It wasn’t a pretty scene, Jonny Petrowske recalls, the morning a fishing client showed up for a day on Upper Red Lake not feeling well and displaying symptoms that were consistent with COVID-19, the respiratory disease caused by the coronavirus that has resulted in a global pandemic.
A longtime fishing guide on Upper Red who runs Outdoors with Jonny P Outfitter and Guide Service, Petrowske told the client he would have to reschedule the trip and turned him away.
“He’s quite upset,” Petrowske, of Waskish, Minn., said. “He was coughing – just a terrible hacking cough – and didn’t look good and said he didn’t feel good. I just told him I’m sorry, we’re going to have to reschedule the trip. And he had a meltdown.”
The incident is an extreme case, perhaps, but it illustrates the kinds of things Minnesota fishing guides have to think about since being allowed to resume business May 18 under Gov. Tim Walz’s Stay Safe Minnesota guidelines for outdoor recreation.
Whether the angler got tested for COVID-19 isn’t known, Petrowske says, but he wasn’t about to take any chances.
“I can’t risk it,” said Petrowske, who lives with his 87-year-old grandfather. “One, I can’t pass it to clients, and of course I do live with and take care of my grandfather, so I’ve got to really think about that, too.”
Not business as usual
Petrowske and three other northern Minnesota fishing guides – Curt Quesnell of NCOR Fishing Guide Service on Lake of the Woods; Tom Neustrom of Grand Rapids-based Minnesota Fishing Connections; and Toby Kvalevog, a Brainerd fishing guide and partner in Leisure Outdoor Adventures guide service – recently shared their thoughts and observations on the guiding season to date.
Bookings are down in some cases, and while it’s gone well overall, guiding during a pandemic isn’t exactly business as usual, the guides say. They’re disinfecting everything from rods and reels to landing nets and boat handles at the end of every trip and requiring clients to travel in separate vehicles to the boat landings.
Then, of course, there’s the social distancing recommendation that people keep at least 6 feet apart to minimize the potential risk of spreading the coronavirus. Fishing guides in Minnesota had been limited to two clients per boat, a policy that was set to increase to three on Wednesday, June 10, as long as social distancing could be accommodated. Charter boats, such as the launches that resorts operate on Lake of the Woods, can take up to six passengers.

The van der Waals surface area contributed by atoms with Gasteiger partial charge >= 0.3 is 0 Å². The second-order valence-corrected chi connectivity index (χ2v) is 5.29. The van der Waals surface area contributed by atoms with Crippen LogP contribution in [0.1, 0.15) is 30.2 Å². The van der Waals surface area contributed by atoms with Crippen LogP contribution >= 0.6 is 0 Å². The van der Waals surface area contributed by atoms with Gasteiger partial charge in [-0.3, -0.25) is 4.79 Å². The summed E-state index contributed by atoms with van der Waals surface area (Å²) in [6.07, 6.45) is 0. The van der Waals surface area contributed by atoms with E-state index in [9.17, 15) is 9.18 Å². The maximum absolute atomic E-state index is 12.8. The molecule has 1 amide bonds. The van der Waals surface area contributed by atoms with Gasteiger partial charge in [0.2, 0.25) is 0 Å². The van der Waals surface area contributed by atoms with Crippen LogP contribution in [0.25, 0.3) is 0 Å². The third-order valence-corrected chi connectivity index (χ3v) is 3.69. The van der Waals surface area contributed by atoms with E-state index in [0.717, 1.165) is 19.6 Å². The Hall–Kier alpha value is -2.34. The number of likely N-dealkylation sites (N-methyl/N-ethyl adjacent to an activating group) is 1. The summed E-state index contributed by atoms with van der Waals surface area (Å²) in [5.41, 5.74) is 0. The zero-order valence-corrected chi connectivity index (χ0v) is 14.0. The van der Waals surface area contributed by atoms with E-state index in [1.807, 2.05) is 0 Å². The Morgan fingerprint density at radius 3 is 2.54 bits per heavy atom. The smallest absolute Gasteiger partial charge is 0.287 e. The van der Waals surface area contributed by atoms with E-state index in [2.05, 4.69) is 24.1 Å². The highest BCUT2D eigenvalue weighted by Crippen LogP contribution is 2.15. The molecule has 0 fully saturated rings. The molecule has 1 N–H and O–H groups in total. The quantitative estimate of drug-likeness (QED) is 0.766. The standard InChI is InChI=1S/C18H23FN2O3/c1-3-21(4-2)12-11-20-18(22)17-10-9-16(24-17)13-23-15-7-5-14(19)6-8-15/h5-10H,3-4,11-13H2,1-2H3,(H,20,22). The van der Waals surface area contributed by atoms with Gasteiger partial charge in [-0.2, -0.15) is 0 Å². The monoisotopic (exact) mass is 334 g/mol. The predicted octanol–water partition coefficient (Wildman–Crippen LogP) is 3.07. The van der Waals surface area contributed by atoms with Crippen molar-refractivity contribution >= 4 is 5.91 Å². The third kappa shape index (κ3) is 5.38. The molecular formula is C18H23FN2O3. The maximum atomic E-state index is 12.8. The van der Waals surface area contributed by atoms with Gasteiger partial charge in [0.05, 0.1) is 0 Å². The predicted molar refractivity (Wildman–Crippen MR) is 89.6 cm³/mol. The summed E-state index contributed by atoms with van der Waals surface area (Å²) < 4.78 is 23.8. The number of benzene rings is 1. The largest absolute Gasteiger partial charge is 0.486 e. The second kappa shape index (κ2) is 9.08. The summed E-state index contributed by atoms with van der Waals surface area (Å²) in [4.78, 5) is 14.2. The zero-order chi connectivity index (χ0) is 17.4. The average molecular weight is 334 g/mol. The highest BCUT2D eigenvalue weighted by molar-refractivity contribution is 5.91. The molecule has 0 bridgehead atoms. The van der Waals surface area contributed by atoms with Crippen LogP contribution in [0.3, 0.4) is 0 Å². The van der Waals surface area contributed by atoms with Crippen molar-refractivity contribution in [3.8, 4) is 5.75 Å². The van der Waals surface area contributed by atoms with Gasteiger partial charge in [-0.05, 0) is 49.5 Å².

Neustrom says he won’t take more than two clients in his boat this summer regardless of the guidelines, but bookings have been steady.
“Our regulars are calling us back that we had to cancel early on,” said Neustrom, a member of the Minnesota Fishing Hall of Fame who guides on numerous lakes near Grand Rapids and the surrounding area. The continued closure of the U.S.-Canada border to nonessential travel also has boosted business, Neustrom says. The closure is in effect until Sunday, June 21, and could be extended until late July, Reuters news service reported Wednesday, citing unnamed sources.
In the meantime, anglers who had planned trips to Canada still want to go fishing, Neustrom said.
“Guides in the northern part of the state have been getting a lot of calls,” he said. “So I think that’s something that can be stated – no question about that.”
Like Petrowske, Neustrom said he’s turned away one client who appeared ill, but the fisherman took it in stride.
‘How are you feeling?’
“How are you feeling?” has become a standard question in the guides’ daily routines. All of the guides, who run boats at least 20 feet long, say they leave it up to their clients whether they wear masks on the water.